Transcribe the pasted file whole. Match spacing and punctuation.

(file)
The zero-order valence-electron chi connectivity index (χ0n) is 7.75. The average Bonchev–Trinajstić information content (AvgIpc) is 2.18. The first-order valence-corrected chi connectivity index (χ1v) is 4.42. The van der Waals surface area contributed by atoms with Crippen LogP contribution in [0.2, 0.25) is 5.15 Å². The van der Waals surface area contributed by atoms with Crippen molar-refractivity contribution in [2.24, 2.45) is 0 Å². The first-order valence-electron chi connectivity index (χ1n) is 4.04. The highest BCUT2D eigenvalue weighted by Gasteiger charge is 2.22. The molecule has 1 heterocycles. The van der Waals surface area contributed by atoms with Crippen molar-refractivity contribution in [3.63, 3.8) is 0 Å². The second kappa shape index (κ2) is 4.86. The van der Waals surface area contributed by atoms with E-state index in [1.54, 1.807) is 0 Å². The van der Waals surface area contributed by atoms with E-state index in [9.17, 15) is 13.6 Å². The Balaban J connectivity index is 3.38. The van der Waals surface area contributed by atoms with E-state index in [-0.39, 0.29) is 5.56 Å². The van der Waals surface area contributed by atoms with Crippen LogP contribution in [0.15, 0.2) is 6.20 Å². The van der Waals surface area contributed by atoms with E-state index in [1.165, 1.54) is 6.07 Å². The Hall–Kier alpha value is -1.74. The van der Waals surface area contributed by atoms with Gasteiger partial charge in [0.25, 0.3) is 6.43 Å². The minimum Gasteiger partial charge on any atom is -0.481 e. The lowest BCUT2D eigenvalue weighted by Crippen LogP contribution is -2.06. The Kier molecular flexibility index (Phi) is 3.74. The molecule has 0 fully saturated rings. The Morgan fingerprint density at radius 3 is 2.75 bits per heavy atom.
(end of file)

The zero-order valence-electron chi connectivity index (χ0n) is 7.75. The average Bonchev–Trinajstić information content (AvgIpc) is 2.18. The first-order valence-corrected chi connectivity index (χ1v) is 4.42. The van der Waals surface area contributed by atoms with Crippen LogP contribution in [0.2, 0.25) is 5.15 Å². The van der Waals surface area contributed by atoms with Crippen molar-refractivity contribution in [2.24, 2.45) is 0 Å². The first-order valence-electron chi connectivity index (χ1n) is 4.04. The highest BCUT2D eigenvalue weighted by Gasteiger charge is 2.22. The molecule has 1 heterocycles. The van der Waals surface area contributed by atoms with Crippen molar-refractivity contribution in [3.63, 3.8) is 0 Å². The second kappa shape index (κ2) is 4.86. The van der Waals surface area contributed by atoms with E-state index in [1.54, 1.807) is 0 Å². The van der Waals surface area contributed by atoms with E-state index in [9.17, 15) is 13.6 Å². The Balaban J connectivity index is 3.38. The van der Waals surface area contributed by atoms with E-state index in [-0.39, 0.29) is 5.56 Å². The van der Waals surface area contributed by atoms with Crippen LogP contribution in [0.15, 0.2) is 6.20 Å². The van der Waals surface area contributed by atoms with E-state index in [1.165, 1.54) is 6.07 Å². The Hall–Kier alpha value is -1.74. The van der Waals surface area contributed by atoms with Gasteiger partial charge in [0.25, 0.3) is 6.43 Å². The minimum Gasteiger partial charge on any atom is -0.481 e. The lowest BCUT2D eigenvalue weighted by Crippen LogP contribution is -2.06. The Kier molecular flexibility index (Phi) is 3.74. The molecule has 0 fully saturated rings. The Morgan fingerprint density at radius 3 is 2.75 bits per heavy atom.